da408ced982d40d63e022733cf831ad9First of all, then, the experience of wonder is an experience of grace, the realization that I am at home in the world, that I am welcome in it, and that the truest thing about my being here at all is the experienced beauty of the world in its gracious giftedness and goodness.

Secondly, the experience of wonder is also beautifying. When we wonder at some beauty, we are made beautiful. The experience of beauty is itself beautiful. So anyone experiencing beauty is beautiful to the extent one perceives and opens oneself to beauty’s transforming wonder, for there is something beautiful in/to us as well, in our very openness to the world. In our experience of wonder we reflect the beauty around us and so experience not only the world but ourselves as beautiful. We wonder at ourselves wondering and so become all wonder. We experience ourselves as painted into being.

Not only is the experience of wonder firstly an experience of the grace that gives and welcomes our being, and not only is it a beautifying (sanctifying) wonder, but, thirdly, wonder is also an experience of the essential unity of all things. Not only are there beautiful things in the world, but all beautiful things are a single, unified beautiful “thing,” a single beautiful act of being.

Fourthly, every experience of wonder is irreducible to itself (and I confess here the influence of David Hart’s piece “The Mirror of the Infinite” on Gregory of Nyssa’s doctrine of creation). That is, no beauty in creation that excites true wonder in us, not even the whole of creation contemplated as a single beautiful thing, can offer an account of itself. The experience of wonder is an experience of transcendence and thus a token and reflection of an Artist (not just art), a primal Gift Giver (not just gift), a Beautiful One who makes beautiful (but who is not made beautiful by the things he makes).

Finally, in all this I was drawn back to Celia Deane-Drummond’s comments about divine wonder, about the fact that God also ‘wonders’, that he is wonderful, that he is a God of Wonder, and to comments I then made:

I imagine God to be ‘wonderful’, to experience and know himself with an infinite sense of wonder, not because he is forever discovering things about himself he hasn’t always known, but because there is nothing possibly boring or redundant about God. God is never bored with himself. That is (partly I suppose) his infinitude. The Father’s eternal begetting of his Logos is an exclamatory act (!), an eternal “Wow!” whose utterance is God’s own existence.

The pain of spiritual liberty

3024663674_21f73c1864A friend, the brilliant Dr. Brian Moore, commented over at Eclectic Orthodoxy:

“There is not enough attention to the philosophical and theological importance of unhappiness.”

I’ve been inclining to similar thoughts for months. As a believer in God’s undiminishing beatitude, how am I to articulate a theology of ‘unhappiness’ as ever being a proper participation in God’s life? I have an idea of where an answer might lie, but I was curious, so I asked Brian to elaborate. He did, and his response is one of the best things I’ve read in a while.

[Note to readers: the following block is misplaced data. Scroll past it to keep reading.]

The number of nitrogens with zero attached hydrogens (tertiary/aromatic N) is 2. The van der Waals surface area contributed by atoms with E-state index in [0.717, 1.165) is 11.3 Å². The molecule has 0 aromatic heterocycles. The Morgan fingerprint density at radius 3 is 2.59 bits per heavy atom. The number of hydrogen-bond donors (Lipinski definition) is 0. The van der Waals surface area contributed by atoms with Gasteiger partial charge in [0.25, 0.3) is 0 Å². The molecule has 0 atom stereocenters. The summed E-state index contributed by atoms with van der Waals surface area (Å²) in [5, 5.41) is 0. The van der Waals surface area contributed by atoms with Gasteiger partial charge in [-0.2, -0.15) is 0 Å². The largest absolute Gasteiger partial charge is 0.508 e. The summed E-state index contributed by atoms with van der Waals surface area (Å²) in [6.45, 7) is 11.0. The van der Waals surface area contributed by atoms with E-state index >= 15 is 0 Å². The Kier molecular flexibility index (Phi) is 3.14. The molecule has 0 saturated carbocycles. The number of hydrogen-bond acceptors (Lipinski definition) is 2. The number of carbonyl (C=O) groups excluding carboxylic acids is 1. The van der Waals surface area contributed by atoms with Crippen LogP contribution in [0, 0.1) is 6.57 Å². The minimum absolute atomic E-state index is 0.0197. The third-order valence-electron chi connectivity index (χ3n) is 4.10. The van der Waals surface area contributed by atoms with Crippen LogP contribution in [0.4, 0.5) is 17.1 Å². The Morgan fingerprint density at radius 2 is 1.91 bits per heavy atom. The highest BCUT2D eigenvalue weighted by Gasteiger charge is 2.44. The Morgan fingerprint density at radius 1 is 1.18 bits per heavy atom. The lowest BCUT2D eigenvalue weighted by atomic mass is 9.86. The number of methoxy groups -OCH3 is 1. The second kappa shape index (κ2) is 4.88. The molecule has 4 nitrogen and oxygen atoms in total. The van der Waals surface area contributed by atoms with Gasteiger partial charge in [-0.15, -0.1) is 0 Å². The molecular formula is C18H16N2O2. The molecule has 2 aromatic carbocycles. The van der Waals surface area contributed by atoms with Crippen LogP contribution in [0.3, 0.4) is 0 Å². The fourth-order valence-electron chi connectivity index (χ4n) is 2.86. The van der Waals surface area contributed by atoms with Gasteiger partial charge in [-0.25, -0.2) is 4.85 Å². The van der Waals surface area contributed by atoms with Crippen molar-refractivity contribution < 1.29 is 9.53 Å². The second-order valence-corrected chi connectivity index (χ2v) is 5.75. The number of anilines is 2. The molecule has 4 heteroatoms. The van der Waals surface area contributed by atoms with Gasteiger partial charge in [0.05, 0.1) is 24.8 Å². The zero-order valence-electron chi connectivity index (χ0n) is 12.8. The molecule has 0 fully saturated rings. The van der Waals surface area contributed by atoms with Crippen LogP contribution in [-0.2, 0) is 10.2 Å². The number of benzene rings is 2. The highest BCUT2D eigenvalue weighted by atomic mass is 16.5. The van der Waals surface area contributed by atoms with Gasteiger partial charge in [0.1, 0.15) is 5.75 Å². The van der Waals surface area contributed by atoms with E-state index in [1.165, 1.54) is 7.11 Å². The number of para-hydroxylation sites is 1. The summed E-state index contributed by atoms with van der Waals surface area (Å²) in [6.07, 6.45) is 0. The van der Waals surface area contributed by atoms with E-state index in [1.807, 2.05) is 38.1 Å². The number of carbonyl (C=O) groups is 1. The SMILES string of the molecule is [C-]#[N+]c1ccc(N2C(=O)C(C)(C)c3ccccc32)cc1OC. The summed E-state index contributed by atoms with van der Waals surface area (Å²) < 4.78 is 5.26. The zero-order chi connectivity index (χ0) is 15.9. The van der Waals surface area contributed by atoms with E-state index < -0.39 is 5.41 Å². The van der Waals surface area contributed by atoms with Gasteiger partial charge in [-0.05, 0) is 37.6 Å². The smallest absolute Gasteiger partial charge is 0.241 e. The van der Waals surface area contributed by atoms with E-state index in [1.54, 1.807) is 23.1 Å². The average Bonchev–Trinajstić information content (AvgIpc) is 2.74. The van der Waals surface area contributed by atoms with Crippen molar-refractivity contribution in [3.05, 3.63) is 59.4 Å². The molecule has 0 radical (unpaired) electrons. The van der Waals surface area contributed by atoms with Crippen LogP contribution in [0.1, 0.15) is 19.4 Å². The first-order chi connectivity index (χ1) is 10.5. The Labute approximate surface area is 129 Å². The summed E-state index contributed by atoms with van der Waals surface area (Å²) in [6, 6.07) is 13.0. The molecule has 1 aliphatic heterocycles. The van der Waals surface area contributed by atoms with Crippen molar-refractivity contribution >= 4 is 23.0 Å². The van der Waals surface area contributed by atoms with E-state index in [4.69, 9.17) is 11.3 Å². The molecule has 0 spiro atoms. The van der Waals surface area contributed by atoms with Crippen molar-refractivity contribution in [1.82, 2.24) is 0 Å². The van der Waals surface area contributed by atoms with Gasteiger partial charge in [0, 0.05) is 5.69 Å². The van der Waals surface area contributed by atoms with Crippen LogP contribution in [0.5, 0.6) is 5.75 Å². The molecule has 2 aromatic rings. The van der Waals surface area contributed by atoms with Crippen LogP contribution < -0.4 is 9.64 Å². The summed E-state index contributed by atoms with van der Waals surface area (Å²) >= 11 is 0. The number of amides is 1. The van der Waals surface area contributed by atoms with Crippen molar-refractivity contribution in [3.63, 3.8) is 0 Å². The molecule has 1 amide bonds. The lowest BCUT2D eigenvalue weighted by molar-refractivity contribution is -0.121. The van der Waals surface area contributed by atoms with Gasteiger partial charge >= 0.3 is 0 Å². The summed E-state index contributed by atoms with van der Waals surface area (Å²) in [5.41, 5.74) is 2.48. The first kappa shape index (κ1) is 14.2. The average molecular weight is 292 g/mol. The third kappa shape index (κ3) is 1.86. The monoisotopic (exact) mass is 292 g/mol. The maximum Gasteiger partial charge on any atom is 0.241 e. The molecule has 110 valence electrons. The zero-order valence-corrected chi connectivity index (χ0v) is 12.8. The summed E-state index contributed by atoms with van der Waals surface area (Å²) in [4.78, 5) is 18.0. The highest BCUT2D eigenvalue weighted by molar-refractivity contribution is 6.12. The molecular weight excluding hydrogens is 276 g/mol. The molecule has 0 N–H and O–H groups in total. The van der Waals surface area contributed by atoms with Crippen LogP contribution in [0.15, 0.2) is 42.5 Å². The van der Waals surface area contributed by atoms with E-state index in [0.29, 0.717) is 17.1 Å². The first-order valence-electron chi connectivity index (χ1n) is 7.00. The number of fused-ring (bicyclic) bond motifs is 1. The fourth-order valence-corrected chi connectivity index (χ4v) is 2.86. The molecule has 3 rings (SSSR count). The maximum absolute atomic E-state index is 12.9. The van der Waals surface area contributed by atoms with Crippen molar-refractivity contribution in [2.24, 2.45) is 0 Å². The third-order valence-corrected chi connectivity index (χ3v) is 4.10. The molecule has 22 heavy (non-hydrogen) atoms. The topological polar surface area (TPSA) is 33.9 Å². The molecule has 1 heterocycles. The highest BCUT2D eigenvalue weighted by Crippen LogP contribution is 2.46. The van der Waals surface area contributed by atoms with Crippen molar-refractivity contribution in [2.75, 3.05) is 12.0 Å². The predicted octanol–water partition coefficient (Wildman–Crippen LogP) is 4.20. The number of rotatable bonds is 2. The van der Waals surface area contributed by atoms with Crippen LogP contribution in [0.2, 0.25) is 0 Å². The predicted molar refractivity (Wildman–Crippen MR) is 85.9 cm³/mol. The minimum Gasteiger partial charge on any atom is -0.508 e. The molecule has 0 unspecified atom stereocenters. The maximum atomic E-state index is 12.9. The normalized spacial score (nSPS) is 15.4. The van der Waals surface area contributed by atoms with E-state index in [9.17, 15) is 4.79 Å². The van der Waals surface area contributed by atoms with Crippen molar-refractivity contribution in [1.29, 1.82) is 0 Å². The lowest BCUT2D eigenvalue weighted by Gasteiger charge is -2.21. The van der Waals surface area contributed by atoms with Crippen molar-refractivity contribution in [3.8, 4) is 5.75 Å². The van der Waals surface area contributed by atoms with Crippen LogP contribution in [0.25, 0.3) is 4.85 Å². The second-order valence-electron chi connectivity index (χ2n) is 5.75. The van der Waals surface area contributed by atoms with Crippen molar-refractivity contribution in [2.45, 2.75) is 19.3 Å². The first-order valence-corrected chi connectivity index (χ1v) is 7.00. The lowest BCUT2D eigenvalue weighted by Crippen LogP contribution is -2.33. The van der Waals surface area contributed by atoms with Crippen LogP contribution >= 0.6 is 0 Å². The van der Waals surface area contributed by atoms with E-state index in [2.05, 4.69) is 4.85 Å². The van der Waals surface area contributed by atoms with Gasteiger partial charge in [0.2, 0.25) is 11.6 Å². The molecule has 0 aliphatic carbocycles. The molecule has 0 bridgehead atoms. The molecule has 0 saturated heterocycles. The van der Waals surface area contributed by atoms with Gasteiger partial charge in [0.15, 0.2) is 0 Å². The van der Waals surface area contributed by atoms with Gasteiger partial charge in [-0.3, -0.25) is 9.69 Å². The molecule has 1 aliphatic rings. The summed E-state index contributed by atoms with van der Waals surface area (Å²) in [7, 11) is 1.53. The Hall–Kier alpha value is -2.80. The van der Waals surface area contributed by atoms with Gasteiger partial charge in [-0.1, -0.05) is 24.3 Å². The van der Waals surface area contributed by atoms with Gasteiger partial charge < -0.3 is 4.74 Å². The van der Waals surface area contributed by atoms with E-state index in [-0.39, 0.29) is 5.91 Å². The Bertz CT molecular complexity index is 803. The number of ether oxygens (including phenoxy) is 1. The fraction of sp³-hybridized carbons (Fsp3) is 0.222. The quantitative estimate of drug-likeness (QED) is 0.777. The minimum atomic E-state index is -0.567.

Charles Williams had a favorite dictum, “This is Thou, Neither is this Thou.” Unhappiness is the whole person which is desire…trapped in anguish, incomplete, finite; in heightened states, a kind of terror before the suffocating limitations of the finite, resistance to the closure of ideology, the vulgarization of nature into banal truisms and cheap cleverness utilized to create desire for false goods or inordinate desire for lesser ones. Unhappiness can be a protest and refusal against the society of Nietzsche’s “last men.” It is the freedom of the soul that prefers the pain of spiritual liberty to the slothful contentment of a “success” that is merely a form of cowardice, resignation to the prescribed limits of a “trousered ape,” the wisdom of a mere “shrewd animal.” In some ways unhappiness can be akin to holy poverty, a marginalization engendered by a search for integrity and the holy. Unhappiness is an enduring awareness of transcendence as intrinsically necessary for human life.

Though it is not a simple moral equation. Unhappiness can also be whining and solipsistic protest against the real, the despairing egotism that wants to retreat into a lonely independence because lost in ingratitude, refusing the gift of being, unable to grow into the courteous receptivity that allows a gift to be given. Theologically, unhappiness can be both of Christ or anti-Christ, just as happiness may be either profound, mysterious, dynamically open with child-like wonder or it can be a shallow, emotive condition indifferent to virtue, a kind of blissful living death, what Glaucon called a “city of pigs” in the Republic, but also the “fevered city” he prefers, though the latter is equally sick as Socrates understands.”

I pledge allegiance to…